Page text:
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North West Group Goes Down Under 11 June 2016

Members of the North West Group braved torrential rain to meet in Central Manchester on Saturday 11 June 2016, to hear local member Peter Ainley describe the narrow gauge railways he saw during a recent visit to family in Australia, and to watch his videos of trips on three separate lines.

We began our tour two hours east of Melbourne, in the former gold mining community of Walhalla, which was linked to the main Victorian Railways network in 1910 by the 2ft 6in gauge Moe – Walhalla line, the last of four such lines built in Victoria around the same time as the L&B. A number of heritage attractions in the area (former gold mines, the “wild west” style town, etc.) draw in visitors, who can also travel 4km along the winding creek (reminiscent of the Aberglaslyn Pass) on a reopened section of the old line, now called the Walhalla Goldfields Railway. Although a steam loco sometimes visits for Gala weekends, the line is usually diesel operated.

Since the Walhalla Goldfields Railway is twinned with the L&B, we ought to know a little more about it.  Below are a few screenshots from Peter’s video, to show a little of the line and the bush country through which it passes.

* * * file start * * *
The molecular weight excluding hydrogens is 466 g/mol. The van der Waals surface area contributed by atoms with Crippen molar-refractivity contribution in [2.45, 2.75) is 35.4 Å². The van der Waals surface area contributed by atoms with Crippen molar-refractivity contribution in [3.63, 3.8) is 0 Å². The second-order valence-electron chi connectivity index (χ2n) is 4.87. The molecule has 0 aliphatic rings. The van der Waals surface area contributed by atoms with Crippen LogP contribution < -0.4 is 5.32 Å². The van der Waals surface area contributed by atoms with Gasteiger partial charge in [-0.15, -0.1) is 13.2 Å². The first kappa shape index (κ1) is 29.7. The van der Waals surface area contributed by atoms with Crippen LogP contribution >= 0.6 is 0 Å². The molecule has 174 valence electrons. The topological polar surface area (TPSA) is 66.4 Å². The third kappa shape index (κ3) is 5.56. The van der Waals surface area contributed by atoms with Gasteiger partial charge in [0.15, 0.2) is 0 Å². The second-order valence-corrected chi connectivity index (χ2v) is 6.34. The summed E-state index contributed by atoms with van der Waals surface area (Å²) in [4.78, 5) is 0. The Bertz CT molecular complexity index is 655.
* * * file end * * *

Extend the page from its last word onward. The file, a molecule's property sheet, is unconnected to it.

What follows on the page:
1. Walhalla station from the buffers. A train of two VR coaches and a modern observation car waits to depart.

2. The train winds its way slowly among the gum trees and tree ferns.

3. The diesel loco, with coupling rods on its bogies!

4. Not quite Lancey Brook Viaduct! The bridge over the Thomson River.

5. The view from the train of the adjacent road (?) bridge as it crosses the river bridge

6. Aberglaslyn Down Under?

We then moved an hour or so west into the Dandenong Ranges, nearer the suburbs of Melbourne, to the famous fifteen-mile “Puffing Billy” line (another of the four VR NG lines). This line is a major tourist attraction, its fleet of VR-built Baldwin-clone Class NA 2-6-2T locos (which strongly resemble our Lyn) and a Garratt, hauling passengers between the end of the suburban network at Belgrave and the small rural town of Gembrook.  Peter had joined crowds of Chinese tourists (it was their New Year holiday) for a trip over half the line, from Belgrave to Lakeside, successfully playing the “we’re building a replica Baldwin” card, to be offered a footplate ride from Menzies Creek to Lakeside (the writer turns green with envy at this point, having failed to achieve this privilege during a visit some years ago…).

Finally, we ventured 500km south, across the Bass Strait to Queenstown on the west coast of Tasmania, where we saw video of the 3ft 6in gauge West Coast Wilderness Railway – specifically the eastern part between Queenstown and the quaintly-named Dubbil Barril, with a steam-hauled train (loco built by Dubs in Glasgow) traversing an adhesion section followed by a rack section over a saddle in the mountains, with 1 in 16 to 1 in 20 gradients.

At the end of this tour, everyone expressed their thanks to Peter for his descriptions of the lines, printed map handouts, and video footage.

The next meeting of the NW Group will be in the autumn, and details will be announced in due course.

Bob Barnard

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